The outbreak of Zika that has spread through Central and South America, Mexico, and parts of the Caribbean has reached the United States mainland, with four locally-transmitted cases reported in Florida on Friday.
The Centers for Disease Control and Prevention (CDC) will begin making awards totaling nearly $60 million to states, cities, and territories to support efforts to protect Americans from Zika virus disease and adverse health outcomes that can result from Zika infection, including the serious birth defect microcephaly.
According to the Brazilian Tourism Board, approximately 350,000 – 500,000 international visitors and athletes from 207 countries are expected to travel to Rio de Janeiro, Brazil for the 2016 Olympic and Paralympic Games (Games).
Public health experts are bracing for the appearance of the Zika virus – which causes severe birth defects among pregnant women who’ve been exposed to it – in the United States. However, they predict that it will not have the same devastating effect that it’s had in South America and the Caribbean.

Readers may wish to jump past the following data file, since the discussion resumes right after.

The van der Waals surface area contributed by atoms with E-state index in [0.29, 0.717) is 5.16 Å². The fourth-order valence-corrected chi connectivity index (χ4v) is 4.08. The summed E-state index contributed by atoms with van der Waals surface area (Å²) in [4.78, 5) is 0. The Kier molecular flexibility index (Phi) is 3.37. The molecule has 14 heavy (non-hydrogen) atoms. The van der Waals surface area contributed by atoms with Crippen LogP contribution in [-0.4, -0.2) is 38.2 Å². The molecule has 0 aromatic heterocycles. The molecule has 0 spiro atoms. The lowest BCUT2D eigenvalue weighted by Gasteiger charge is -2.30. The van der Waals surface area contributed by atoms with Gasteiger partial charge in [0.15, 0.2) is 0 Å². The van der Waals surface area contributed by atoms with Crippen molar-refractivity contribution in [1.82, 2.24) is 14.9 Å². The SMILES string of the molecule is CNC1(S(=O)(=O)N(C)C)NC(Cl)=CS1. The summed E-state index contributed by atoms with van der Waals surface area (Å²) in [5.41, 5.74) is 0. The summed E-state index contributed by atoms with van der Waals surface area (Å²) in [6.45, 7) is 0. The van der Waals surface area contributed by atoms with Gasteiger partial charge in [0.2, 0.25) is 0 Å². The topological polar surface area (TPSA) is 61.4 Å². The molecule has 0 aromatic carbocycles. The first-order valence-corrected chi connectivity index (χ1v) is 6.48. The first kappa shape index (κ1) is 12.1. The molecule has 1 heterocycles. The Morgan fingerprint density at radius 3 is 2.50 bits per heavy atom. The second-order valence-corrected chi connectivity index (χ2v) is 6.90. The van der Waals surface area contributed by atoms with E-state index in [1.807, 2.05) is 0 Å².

CDC is working with other public health officials to monitor for ongoing Zika virus transmission. Today, CDC added the following destinations to the Zika virus travel alerts: Barbados, Bolivia, Ecuador, Guadeloupe, Saint Martin, Guyana, Cape Verde, and Samoa. On January 15, CDC issued a travel alert (Level 2-Practice Enhanced Precautions) for people traveling to regions and certain countries where Zika virus transmission is ongoing: the Commonwealth of Puerto Rico, a U.S. territory; Brazil; Colombia; El Salvador; French Guiana; Guatemala; Haiti; Honduras; Martinique; Mexico; Panama; Paraguay; Suriname; and Venezuela. Specific areas where Zika virus transmission is ongoing are often difficult to determine and are likely to continue to change over time.
But vaccination has saved an estimated 17.1 million lives since 2000
December 8, 2015
The number of measles-related deaths has decreased 79% from 546 800 at the beginning of the century to 114 900 in 2014. New data released by WHO for the Measles & Rubella Initiative, estimates that 17.1 million lives have been saved since 2000, largely due to increased vaccination coverage against this highly contagious viral disease.
A new Vital Signs report published today estimates that 25 percent of sexually active gay and bisexual adult men, nearly 20 percent of adults who inject drugs, and less than 1 percent of heterosexually active adults are at substantial risk for HIV infection and should be counseled about PrEP, a daily pill for HIV prevention.